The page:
Below is just a list of the main sections of the program, in its present 'test' incarnation.
1. Get parameter settings from a file (except it doesn't, the settings are hard-coded in this version).
2. Create a random-sequence 'genome' of the specified length and base composition.
3. Simulate a set number of cycles (presently 100), each consisting of genome mutation, fragment creation, mutagenesis and scoring, and recombination.
3A. Mutate the genome by randomly changing bases with a specified probability. (This step should be later in the cycle, not here.)
3B. Select a specified number of segments of the same lengths, from random positions in the genome. This will represent fragments in the external gene pool.
3C. Record each fragment's sequence and 5' end position.
3D. Mutate each fragment's sequence.
3E. Score each fragment's sequence for goodness of match to the uptake sequence motif, using a sliding window. I think the sliding window scores are not being correctly cumulated.
3F. Choose the fragment with the highest score. Put its sequence at the corresponding genome position, replacing the original genome sequence of this fragment. (This is a simulated form of recombination by gene conversion.) Any mutations of this fragment that occurred in step 3D will thus become changes in the genome sequence.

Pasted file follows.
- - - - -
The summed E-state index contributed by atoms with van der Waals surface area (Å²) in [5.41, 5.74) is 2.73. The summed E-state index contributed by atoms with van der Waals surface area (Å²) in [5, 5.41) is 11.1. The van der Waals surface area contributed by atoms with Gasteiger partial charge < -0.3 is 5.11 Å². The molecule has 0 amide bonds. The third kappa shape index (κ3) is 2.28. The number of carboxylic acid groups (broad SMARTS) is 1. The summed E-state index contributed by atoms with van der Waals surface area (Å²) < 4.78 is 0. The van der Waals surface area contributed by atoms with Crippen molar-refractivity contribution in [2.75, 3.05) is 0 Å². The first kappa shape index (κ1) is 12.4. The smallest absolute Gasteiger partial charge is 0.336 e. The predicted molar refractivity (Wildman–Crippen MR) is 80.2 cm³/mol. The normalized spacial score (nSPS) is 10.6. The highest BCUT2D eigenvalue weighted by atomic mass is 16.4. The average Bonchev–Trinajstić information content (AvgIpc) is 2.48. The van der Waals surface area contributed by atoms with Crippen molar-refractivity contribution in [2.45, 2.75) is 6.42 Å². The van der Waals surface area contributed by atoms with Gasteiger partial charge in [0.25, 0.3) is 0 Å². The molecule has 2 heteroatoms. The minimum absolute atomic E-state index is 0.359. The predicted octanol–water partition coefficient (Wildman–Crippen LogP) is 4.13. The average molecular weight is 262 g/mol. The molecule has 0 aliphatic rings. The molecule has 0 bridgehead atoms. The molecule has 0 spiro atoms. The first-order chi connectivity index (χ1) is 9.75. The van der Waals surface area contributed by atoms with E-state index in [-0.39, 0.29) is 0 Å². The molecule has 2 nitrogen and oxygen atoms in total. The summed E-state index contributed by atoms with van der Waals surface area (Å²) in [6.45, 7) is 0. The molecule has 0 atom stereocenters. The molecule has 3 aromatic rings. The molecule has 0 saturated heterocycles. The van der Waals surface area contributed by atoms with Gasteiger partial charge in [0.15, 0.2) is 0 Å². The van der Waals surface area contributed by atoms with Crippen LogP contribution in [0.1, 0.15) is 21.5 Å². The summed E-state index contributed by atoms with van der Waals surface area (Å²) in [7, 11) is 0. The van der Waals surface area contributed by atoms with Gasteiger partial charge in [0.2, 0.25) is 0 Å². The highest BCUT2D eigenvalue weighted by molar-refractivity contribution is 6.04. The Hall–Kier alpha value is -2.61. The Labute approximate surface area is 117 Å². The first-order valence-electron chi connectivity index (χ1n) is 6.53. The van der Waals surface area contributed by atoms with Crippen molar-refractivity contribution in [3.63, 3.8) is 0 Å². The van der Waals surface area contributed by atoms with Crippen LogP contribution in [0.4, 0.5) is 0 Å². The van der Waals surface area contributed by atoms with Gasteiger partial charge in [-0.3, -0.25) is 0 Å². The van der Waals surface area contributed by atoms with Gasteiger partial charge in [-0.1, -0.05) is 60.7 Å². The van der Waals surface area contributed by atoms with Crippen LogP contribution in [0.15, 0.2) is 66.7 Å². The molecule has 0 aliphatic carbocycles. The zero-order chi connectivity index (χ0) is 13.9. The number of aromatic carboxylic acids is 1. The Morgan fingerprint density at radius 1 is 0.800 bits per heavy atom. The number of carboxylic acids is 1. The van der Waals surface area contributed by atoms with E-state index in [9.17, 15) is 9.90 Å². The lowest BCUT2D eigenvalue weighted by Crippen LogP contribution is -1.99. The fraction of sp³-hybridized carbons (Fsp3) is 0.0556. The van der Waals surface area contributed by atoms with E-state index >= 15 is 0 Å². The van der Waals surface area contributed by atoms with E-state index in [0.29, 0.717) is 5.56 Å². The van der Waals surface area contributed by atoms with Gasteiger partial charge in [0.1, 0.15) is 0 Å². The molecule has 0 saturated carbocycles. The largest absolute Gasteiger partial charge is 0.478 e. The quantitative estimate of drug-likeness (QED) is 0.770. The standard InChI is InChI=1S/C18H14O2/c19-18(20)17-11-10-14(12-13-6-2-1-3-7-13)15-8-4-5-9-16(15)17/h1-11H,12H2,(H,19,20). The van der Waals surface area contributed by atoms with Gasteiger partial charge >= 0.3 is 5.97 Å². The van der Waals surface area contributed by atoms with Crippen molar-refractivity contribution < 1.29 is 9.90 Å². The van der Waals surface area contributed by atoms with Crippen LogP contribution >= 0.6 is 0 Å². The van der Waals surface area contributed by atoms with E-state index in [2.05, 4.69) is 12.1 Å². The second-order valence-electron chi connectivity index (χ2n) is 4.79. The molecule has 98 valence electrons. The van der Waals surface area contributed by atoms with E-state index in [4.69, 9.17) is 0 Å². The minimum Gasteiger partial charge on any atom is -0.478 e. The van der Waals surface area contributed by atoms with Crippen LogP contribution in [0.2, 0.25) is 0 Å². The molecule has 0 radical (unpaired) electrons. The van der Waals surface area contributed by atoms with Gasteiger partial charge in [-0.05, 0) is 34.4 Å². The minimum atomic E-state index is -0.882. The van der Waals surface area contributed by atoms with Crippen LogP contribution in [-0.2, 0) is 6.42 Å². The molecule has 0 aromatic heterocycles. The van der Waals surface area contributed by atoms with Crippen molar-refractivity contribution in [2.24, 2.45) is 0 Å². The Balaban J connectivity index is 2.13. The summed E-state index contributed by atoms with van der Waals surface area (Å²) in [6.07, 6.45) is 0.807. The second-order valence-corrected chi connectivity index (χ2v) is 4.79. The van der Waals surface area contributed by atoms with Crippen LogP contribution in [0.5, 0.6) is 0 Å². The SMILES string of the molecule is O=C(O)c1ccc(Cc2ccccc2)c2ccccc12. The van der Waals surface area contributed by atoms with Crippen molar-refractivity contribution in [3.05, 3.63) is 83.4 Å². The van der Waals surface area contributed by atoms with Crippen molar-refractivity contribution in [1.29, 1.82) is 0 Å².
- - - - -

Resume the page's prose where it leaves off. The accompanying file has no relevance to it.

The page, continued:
3G. Score the genome for how well its sequence matches the USS motif.
4. At the end of all the specified cycles, stop and report.
I. Creating the original random genome sequence: This is pretty simple; it just picks bases randomly, with probabilities specified by the base composition.
II. Mutating the genome or fragment sequence: This is more complex, partly because the mutations need to maintain the base composition (see subroutine III), but mainly because it does it a relatively non-obvious but more efficient way. It first decides how many mutations to make, by dividing the genome length by the mutation rate and taking the integer value. (Oops, this will only work if the genome or fragment is big enough to get more than one mutation per cycle. The 'test' version has only a 100nt genome and a specified mutation rate of 0.001, so it has a real mutation rate of zero.) The subroutine then randomly chooses positions for this number of mutations, and makes the mutations at these positions.
III. Doing the calculations for the mutagenesis probabilities: This creates arrays holding the mutation probabilities for each base (A or G or C or T) to mutate to each other base.
I've got to stop this and work on my course's final exam for a while.